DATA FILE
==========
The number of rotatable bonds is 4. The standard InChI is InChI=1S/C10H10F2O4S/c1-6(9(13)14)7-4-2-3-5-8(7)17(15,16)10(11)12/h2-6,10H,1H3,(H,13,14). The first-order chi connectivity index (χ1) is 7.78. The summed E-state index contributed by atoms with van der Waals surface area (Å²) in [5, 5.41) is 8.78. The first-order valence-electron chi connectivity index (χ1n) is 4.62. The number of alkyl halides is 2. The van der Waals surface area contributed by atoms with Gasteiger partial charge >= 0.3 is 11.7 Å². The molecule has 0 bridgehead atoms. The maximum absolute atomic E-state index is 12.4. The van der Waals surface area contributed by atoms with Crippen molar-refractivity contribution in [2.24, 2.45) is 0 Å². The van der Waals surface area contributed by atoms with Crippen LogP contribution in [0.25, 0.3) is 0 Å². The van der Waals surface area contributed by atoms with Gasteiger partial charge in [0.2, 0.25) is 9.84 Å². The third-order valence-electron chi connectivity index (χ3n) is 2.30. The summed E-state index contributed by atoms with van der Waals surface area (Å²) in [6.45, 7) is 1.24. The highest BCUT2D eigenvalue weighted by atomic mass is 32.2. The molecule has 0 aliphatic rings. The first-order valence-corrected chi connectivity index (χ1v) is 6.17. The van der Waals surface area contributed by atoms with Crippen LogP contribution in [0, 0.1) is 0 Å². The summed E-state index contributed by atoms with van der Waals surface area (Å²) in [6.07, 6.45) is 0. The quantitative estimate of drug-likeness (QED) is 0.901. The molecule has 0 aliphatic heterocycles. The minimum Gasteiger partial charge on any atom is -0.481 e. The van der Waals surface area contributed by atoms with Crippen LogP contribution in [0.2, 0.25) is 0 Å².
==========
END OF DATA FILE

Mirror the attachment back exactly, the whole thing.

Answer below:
The number of rotatable bonds is 4. The standard InChI is InChI=1S/C10H10F2O4S/c1-6(9(13)14)7-4-2-3-5-8(7)17(15,16)10(11)12/h2-6,10H,1H3,(H,13,14). The first-order chi connectivity index (χ1) is 7.78. The summed E-state index contributed by atoms with van der Waals surface area (Å²) in [5, 5.41) is 8.78. The first-order valence-electron chi connectivity index (χ1n) is 4.62. The number of alkyl halides is 2. The van der Waals surface area contributed by atoms with Gasteiger partial charge >= 0.3 is 11.7 Å². The molecule has 0 bridgehead atoms. The maximum absolute atomic E-state index is 12.4. The van der Waals surface area contributed by atoms with Crippen molar-refractivity contribution in [2.24, 2.45) is 0 Å². The van der Waals surface area contributed by atoms with Crippen LogP contribution in [0.25, 0.3) is 0 Å². The van der Waals surface area contributed by atoms with Gasteiger partial charge in [0.2, 0.25) is 9.84 Å². The third-order valence-electron chi connectivity index (χ3n) is 2.30. The summed E-state index contributed by atoms with van der Waals surface area (Å²) in [6.45, 7) is 1.24. The highest BCUT2D eigenvalue weighted by atomic mass is 32.2. The molecule has 0 aliphatic rings. The first-order valence-corrected chi connectivity index (χ1v) is 6.17. The van der Waals surface area contributed by atoms with Crippen LogP contribution in [0, 0.1) is 0 Å². The summed E-state index contributed by atoms with van der Waals surface area (Å²) in [6.07, 6.45) is 0. The quantitative estimate of drug-likeness (QED) is 0.901. The molecule has 0 aliphatic heterocycles. The minimum Gasteiger partial charge on any atom is -0.481 e. The van der Waals surface area contributed by atoms with Crippen LogP contribution in [0.2, 0.25) is 0 Å².